It’s not just about the Delica in London, though, and there are a number of other varieties found closer to home that are becoming equally sought-after.
Margot Henderson loves pumpkin. Growing up in New Zealand, where, as she puts it, “pumpkin soup is almost a national dish”, she recalls the Crown Prince pumpkins her dad would grow atop the compost heap: “amazing, and we just took it all for granted.” The rest of her correspondence continues with the same reverence. Roast pumpkin is served at Rochelle Canteen’s new ICA venue, she says, with barley and wild mushrooms. Alternatively, roast a pumpkin (always leave the skin) with a little salt and pepper and maybe sage, and a splash of oil, “until they have a lovely colour and are soft.” Toss with “lentils and a little radicchio or watercress [and] a little vinaigrette,” or make a simple soup with the addition of just onions, leeks, and garlic. Whichever path you choose heed one key piece of advice: “You need a very sharp knife with some weight behind it. Otherwise you are in for quite a struggle.”
Kabocha & Pickle Salad
At Koya Bar, this time of year is all about the Kabocha squash, a Japanese variety grown by Robin and Ikuko of the inimitable Namayasai. Their squashes are carefully aged before being sent to restaurants. Shuko says: “This is the first dish I put on when Namayasai announce that their Kabocha is ready ... It is such an autumnal dish, the nutty, crunchy, creamy and acidic salad goes so well with the amazingly sweet Kabocha.” In typical Koya Bar style, it’s an incredibly simple dish. A slice of Kabocha is roasted slowly, and served with a salad of pickled carrot and daikon, laced with sesame seeds and oil.
Delicata Pumpkin, Fenugreek, Curry Leaves, Brown Butter, Carrot
At Pidgin, Delicata (not to be confused with Delica, for they are indeed different gourds) pumpkin is sourced directly from Flourish Farm in Cambridgeshire. Pidgin go as far as to delay delivery of the delicatas (delicatae?) in order to ensure they are at peak ripeness. Head Chef Dan Graham describes Delicata as a favourite of his, and here it’s elegantly presented. Curry flavours and the bitterness of Fenugreek are good friends of sweet pumpkin, while the remaining preparations are focussed on balancing flavour and texture. “A crumble and a tuille add texture and crunch,” explains Dan, “whilst the rich, reduced sauce enhances the flavours, and is balanced with acidity.” Mustard leaves and Tahoon cress finish the dish and provide a vibrant counterpoint.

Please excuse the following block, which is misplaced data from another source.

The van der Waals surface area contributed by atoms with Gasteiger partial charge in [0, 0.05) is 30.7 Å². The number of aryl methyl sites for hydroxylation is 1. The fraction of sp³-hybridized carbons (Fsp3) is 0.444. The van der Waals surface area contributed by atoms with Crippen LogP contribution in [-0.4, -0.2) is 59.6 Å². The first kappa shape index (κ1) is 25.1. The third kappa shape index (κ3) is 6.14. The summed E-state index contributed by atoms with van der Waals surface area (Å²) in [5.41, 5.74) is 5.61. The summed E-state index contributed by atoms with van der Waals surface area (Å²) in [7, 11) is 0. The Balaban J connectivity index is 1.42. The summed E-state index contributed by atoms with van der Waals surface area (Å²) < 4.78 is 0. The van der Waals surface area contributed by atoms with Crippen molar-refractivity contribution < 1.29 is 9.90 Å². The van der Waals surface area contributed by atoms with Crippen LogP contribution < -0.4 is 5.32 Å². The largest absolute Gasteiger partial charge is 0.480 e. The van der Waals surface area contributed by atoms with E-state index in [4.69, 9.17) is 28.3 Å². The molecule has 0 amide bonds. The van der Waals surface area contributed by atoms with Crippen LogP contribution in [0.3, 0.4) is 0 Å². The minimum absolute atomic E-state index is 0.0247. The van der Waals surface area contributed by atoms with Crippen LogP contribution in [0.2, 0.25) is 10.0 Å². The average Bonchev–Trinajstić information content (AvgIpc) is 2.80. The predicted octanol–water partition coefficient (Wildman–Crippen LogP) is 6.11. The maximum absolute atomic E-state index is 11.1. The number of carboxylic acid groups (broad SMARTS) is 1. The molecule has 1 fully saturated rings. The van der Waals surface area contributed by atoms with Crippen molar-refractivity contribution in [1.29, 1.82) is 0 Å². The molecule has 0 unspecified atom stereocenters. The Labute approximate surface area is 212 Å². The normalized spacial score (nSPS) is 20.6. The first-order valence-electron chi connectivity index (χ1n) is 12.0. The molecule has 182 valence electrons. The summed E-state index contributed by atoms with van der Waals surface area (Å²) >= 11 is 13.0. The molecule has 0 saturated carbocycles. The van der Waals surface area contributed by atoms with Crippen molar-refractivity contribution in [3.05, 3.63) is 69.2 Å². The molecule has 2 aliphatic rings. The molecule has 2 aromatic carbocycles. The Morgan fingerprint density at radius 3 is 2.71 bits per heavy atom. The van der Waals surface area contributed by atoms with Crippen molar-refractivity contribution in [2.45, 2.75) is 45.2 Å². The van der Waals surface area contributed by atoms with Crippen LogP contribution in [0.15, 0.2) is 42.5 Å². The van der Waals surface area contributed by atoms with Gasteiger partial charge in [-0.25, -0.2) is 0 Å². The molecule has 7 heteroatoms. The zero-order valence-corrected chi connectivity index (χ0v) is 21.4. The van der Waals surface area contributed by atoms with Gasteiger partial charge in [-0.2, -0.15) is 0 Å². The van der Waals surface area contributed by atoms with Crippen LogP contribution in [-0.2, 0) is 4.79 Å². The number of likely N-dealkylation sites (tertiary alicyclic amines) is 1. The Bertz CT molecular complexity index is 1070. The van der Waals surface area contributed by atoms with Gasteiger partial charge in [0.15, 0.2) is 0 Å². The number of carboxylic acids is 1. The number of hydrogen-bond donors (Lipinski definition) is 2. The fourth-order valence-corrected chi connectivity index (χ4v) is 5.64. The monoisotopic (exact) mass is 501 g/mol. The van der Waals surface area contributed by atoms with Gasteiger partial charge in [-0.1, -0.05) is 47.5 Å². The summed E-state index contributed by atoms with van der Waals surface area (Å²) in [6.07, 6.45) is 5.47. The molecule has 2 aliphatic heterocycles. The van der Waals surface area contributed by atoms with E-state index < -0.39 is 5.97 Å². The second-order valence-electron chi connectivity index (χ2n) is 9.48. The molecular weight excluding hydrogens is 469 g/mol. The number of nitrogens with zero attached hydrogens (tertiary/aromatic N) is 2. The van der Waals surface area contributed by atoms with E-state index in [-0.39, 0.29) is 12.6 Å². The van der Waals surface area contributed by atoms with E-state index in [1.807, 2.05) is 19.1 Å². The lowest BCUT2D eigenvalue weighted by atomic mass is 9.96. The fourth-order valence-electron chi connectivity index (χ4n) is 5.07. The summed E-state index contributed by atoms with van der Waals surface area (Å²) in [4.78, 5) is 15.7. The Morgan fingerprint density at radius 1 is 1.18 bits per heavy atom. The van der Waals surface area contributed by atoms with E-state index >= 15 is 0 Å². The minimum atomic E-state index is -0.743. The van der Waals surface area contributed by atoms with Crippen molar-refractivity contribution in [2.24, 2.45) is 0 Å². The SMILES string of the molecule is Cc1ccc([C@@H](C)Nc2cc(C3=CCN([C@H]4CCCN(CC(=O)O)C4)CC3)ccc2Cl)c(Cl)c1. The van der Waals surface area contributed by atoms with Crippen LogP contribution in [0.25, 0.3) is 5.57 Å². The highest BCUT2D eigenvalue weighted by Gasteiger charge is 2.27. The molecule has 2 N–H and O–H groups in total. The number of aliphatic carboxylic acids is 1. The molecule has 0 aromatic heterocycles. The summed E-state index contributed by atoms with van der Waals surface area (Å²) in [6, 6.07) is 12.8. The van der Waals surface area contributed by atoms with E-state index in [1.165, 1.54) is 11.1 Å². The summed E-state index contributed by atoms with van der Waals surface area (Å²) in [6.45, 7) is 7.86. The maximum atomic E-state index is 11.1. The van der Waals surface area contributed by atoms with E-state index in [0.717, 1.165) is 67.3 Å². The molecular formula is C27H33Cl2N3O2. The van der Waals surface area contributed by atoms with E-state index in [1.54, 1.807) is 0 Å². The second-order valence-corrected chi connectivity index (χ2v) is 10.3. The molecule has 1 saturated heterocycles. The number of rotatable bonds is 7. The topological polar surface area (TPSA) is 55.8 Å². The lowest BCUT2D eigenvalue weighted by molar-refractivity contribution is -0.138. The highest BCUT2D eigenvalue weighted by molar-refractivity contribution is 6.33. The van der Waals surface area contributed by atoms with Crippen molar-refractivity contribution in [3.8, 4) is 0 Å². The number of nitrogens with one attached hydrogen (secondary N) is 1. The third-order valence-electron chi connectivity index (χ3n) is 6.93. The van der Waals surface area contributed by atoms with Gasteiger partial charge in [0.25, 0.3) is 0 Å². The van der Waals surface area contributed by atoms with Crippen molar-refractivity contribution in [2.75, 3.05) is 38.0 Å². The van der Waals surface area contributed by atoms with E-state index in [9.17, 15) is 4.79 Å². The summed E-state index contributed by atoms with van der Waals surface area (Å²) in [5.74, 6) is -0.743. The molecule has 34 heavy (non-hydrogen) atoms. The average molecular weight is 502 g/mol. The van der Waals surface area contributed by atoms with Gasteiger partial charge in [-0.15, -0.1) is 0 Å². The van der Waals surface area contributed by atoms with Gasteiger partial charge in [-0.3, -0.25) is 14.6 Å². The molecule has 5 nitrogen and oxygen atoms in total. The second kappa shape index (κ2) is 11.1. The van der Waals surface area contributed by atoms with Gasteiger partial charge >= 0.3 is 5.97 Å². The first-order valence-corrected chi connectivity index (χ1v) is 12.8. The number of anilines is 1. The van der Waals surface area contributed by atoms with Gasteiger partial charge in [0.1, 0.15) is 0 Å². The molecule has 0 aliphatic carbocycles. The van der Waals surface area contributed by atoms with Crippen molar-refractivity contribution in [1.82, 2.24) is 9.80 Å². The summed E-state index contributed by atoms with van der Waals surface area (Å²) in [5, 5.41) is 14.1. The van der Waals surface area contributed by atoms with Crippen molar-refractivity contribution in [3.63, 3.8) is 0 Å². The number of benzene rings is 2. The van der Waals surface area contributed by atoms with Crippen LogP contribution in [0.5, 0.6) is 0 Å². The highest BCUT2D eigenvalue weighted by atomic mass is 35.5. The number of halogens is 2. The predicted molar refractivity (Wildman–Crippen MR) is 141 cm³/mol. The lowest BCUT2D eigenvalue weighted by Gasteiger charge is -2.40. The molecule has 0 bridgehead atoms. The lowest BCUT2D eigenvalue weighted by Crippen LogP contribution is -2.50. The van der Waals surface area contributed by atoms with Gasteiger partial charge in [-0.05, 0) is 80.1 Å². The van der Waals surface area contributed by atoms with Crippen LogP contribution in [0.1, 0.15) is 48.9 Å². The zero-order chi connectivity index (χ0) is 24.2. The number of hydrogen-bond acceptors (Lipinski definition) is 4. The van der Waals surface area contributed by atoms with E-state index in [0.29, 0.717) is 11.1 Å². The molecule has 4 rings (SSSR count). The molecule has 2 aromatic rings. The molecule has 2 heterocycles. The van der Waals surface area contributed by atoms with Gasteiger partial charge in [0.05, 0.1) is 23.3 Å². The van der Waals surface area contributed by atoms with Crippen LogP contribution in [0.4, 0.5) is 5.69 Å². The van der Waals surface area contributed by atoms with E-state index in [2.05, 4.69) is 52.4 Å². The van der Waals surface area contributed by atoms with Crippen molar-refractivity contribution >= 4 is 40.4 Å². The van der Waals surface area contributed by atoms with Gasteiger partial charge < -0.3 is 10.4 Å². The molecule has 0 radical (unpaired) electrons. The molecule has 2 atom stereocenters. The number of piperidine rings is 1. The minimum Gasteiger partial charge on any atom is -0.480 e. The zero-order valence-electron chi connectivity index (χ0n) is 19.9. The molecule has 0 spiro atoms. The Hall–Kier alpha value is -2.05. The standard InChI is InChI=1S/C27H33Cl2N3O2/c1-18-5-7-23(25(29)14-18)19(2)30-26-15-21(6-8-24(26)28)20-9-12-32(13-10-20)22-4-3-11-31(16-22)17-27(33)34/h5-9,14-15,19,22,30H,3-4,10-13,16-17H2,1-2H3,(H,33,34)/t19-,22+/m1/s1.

Baked Autumn Pumpkin with Parmesan Cream
The baked Autumn pumpkin at La Fromagerie centres on the Jack Be Little pumpkin variety, and has become an Autumnal menu staple at the restaurant over the past few years. Founder Patricia Michelson explains she first encountered the squash in question in Piedmont one Autumn while visiting the Alba truffle fair, where it was served filled with a Porcini cream and shavings of Alba truffle — “a truly decadent first course.” At La Fromagerie, the dish has been adapted to its current form: baked Jack Be Little pumpkin, filled with a rich Parmesan cream and seasonal mushrooms, and sometimes topped with shavings of truffle in a nod to that Piedmontese decadence.
If you’ve got tips or just delicious photos of exciting gourds across London, tag #eaterlondon in your photos and we’ll feature them on our Instagram.